With schools laying off teachers in record numbers nationwide, Education Secretary Arne Duncan says administrators and union leaders must get along. But in Los Angeles, that may not happen. The teachers' union, UTLA, plans to appeal a court ruling that spares troubled schools from the principle of "last hired, first fired." Is it a way to keep the best young teachers on board or a way to save money by getting rid of the most experienced and most expensive? We hear from the new Superintendent, union leaders and a parent-activist. On our rebroadcast of today's To the Point, in Wisconsin, the dispute continues between a new Republican Governor and almost all public workers. Will it spread to other states? Is it part of a national campaign to prevent government employees from forming unions?
FROM THIS EPISODE
President Obama's Education Secretary, Arne Duncan, told a recent labor-management conference that, in these very tough economic times, school districts and teachers' unions can solve problems best by working together. In Los Angeles, that idea may be facing a major test. Late last month, LA Unified, the state and the ACLU settled a lawsuit by agreeing that when layoffs are required 45 of the district's lowest-performing schools will not be subject to the rule that the most recently hired teachers must be the first to go.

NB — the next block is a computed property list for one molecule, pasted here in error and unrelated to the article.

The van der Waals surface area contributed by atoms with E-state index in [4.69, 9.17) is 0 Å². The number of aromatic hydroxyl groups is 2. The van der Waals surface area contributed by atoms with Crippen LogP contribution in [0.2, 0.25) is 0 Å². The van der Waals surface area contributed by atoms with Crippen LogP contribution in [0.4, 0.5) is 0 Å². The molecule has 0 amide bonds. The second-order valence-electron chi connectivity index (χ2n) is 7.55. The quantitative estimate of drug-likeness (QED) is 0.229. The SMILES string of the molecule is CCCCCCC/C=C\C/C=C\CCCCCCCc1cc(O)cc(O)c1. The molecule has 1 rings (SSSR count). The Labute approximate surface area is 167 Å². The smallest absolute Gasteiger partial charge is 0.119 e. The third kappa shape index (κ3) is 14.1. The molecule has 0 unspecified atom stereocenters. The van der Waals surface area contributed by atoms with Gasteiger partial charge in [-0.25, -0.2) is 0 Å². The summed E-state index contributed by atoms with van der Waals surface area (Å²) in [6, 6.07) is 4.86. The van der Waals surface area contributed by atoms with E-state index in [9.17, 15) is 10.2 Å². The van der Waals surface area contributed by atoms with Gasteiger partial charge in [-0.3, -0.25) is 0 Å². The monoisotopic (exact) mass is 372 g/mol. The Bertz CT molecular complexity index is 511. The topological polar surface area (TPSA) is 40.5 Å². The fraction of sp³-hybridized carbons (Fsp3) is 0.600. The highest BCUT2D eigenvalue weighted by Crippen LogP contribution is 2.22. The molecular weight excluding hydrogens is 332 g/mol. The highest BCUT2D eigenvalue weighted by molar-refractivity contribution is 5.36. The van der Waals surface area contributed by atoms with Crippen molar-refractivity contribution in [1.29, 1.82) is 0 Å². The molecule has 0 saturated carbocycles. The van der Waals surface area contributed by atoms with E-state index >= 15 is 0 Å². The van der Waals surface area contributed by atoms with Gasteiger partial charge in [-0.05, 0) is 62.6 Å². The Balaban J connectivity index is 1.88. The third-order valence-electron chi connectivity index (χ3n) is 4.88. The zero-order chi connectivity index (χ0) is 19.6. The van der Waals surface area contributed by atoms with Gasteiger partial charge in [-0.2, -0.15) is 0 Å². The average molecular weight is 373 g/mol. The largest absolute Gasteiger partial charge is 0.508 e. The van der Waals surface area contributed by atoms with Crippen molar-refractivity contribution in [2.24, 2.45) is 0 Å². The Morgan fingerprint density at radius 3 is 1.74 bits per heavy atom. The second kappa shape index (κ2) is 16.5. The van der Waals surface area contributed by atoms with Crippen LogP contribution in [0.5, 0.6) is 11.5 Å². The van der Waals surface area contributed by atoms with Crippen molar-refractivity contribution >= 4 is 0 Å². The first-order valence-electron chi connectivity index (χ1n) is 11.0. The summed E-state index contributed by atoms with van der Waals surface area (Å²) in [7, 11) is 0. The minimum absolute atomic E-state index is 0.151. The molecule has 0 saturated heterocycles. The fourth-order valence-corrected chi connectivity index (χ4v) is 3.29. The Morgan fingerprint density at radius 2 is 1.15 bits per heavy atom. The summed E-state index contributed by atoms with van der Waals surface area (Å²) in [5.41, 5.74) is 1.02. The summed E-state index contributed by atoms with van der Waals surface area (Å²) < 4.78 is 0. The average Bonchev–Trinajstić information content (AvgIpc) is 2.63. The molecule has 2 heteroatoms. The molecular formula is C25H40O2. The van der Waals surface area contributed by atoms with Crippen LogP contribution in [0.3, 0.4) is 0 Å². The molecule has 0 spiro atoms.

John Deasy, Los Angeles Unified School District (@DrDeasyLAUSD)
A.J. Duffy, Apple Academy Charter Public Schools
Arielle Zurzolo, President, Asociacion de Maestros Unidos
Bill Ring, TransParent
Wisconsin's public employee unions say they've agreed to Republican Governor Scott Walker's proposed increases in pension and healthcare contributions. But they're into the second week of protests over his demand that collective bargaining rights be limited.
Patrick Marley, Milwaukee Journal Sentinel
Dean Baker, Center for Economic and Policy Research (@DeanBaker13)
Phil Kerpen, Americans for Prosperity
Andy Kroll, Reporter, Mother Jones (@AndyKroll)
Josh Kraushaar, National Journal (@HotlineJosh)